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Brush with Greatness: Stanley Prusiner

Posted in Online First,Special Feature on 3rd Jun 2019

Rajith de Silva, Consultant Neurologist, BHR University Hospitals NHS Trust, Queen’s Hospital, Romford, Essex, UK
Conflict of interest statement: None declared.
Date first submitted: 22/02/19
Acceptance date: 25/02/19
Published online first: 3/6/19

The year was 1994, and I had just completed my stint in research in Creutzfeldt-Jakob disease (CJD) with Bob Will, at the National Surveillance Unit in Edinburgh, UK.  Some of the work I had done with the team had been accepted for presentation at a joint ABN/ANA conference in San Francisco.  I set off proudly, clutching two posters, accompanied by one of the Neuropathologists from the unit – James Ironside.  San Francisco was of course the base of Stanley Prusiner, who had proposed the “prion” hypothesis, as the explanation for some of the unique aspects of the spongiform encephalopathies.  At the time the theory was still under scrutiny and the subject of much debate (although a few years later Prusiner was partially vindicated by the award of the Nobel prize in Medicine; the same mechanism is now thought to underlie many more (possibly all?) degenerative disorders affecting the brain associated with abnormal proteins, including (perhaps) Parkinson’s disease).  It seemed appropriate that James and I should visit Prusiner in his laboratory, during our visit.  It smacked a little of paying homage, but we were excited by the prospect of meeting this controversial character, and it was simply too good an opportunity to miss.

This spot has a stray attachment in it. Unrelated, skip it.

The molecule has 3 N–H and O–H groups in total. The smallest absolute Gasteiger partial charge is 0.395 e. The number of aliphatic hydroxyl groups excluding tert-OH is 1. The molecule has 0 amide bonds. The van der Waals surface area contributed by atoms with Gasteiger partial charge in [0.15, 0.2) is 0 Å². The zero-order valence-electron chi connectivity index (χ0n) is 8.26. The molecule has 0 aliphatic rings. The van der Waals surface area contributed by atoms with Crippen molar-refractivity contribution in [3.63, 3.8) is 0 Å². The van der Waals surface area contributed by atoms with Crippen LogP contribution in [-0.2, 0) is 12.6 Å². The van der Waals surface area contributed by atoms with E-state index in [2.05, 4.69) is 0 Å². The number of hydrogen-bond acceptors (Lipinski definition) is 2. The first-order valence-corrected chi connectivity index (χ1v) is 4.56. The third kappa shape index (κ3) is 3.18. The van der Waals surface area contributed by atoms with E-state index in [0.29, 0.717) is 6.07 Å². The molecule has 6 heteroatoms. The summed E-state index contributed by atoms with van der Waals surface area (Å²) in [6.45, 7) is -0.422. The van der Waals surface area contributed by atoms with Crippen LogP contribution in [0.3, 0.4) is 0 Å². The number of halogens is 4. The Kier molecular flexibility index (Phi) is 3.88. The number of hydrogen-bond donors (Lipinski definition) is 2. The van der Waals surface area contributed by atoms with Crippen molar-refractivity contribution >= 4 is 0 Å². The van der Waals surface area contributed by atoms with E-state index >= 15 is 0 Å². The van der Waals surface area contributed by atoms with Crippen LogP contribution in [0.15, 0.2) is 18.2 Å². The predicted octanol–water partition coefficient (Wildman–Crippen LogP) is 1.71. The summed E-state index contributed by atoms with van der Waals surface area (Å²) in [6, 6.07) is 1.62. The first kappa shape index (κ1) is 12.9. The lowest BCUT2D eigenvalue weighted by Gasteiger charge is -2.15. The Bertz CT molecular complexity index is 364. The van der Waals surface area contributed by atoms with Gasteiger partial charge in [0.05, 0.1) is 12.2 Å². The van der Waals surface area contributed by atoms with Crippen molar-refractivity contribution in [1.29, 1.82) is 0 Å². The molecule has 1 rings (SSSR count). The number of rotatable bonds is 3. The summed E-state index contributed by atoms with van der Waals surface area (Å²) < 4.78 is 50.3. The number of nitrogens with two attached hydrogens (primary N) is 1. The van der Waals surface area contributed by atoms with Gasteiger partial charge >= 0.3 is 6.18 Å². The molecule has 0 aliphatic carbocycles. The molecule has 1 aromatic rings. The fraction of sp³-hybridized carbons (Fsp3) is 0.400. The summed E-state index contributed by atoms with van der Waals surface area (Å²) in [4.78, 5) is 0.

The conference passed without event, and my posters were accorded the appropriate lack of interest they deserved.  Undeterred, James and I set off for Parnassus Heights one October morning, to the UCSF campus there.  Prusiner breezed in, a few minutes late, but was polite, genial and duly condescending.  We had gone armed with more data from the unit.  Variant CJD had not yet appeared, but James, Bob and others were already engaged in an intensive (and ultimately rewarding) surveillance exercise.  We showed Prusiner the data we had been collecting, and he listened patiently to us, rather like a kind Montessori teacher.  His time was clearly precious, and after half an hour, he indicated that our time was up by looking at his watch very deliberately.

We hastily concluded our chat, and got ready to leave.  Prusiner, perhaps feeling a little sorry for us by then, started asking what we planned to do the rest of the day.  The conference organisers had arranged various excursions after the meeting, one of which was a walking tour of San Francisco’s fabled Chinatown.   Our meeting with this famous scientist took a surreal turn at this point, when I explained that I was hoping to join this tour that afternoon.  Prusiner reposted by asking what time I needed to be at the airport.  I looked at him curiously, but also with some bewilderment.  Did he not know that there was a Chinatown in his own City, and that you didn’t need to fly to get there?  Was he really the great man…and, crucially, should he be a Nobel prize contender?  It dawned on me that he had not understood my British-Sri Lankan accent, and thought that I was going to visit China!  More explanations followed, and we departed, flushing.

Prusiner did receive the Nobel prize in 1997, and many more accolades followed.  Our meeting with him took place at a heady time: the world was fascinated by these disorders and the potential impact of Bovine Spongiform Encephalopathy on humans.  Neuroscientists too were intrigued by “prion” biology, and the extent to which Prusiner’s theory accounted for our clinical and laboratory observations.  It was a privilege meeting him, seemingly at the height of his career, that day, although from his perspective it was a considerably more pedestrian encounter, I suspect.  However puerile, what made the memory of that meeting indelible for me was a rather embarrassing misunderstanding – one which did make me query, however briefly, his brilliance!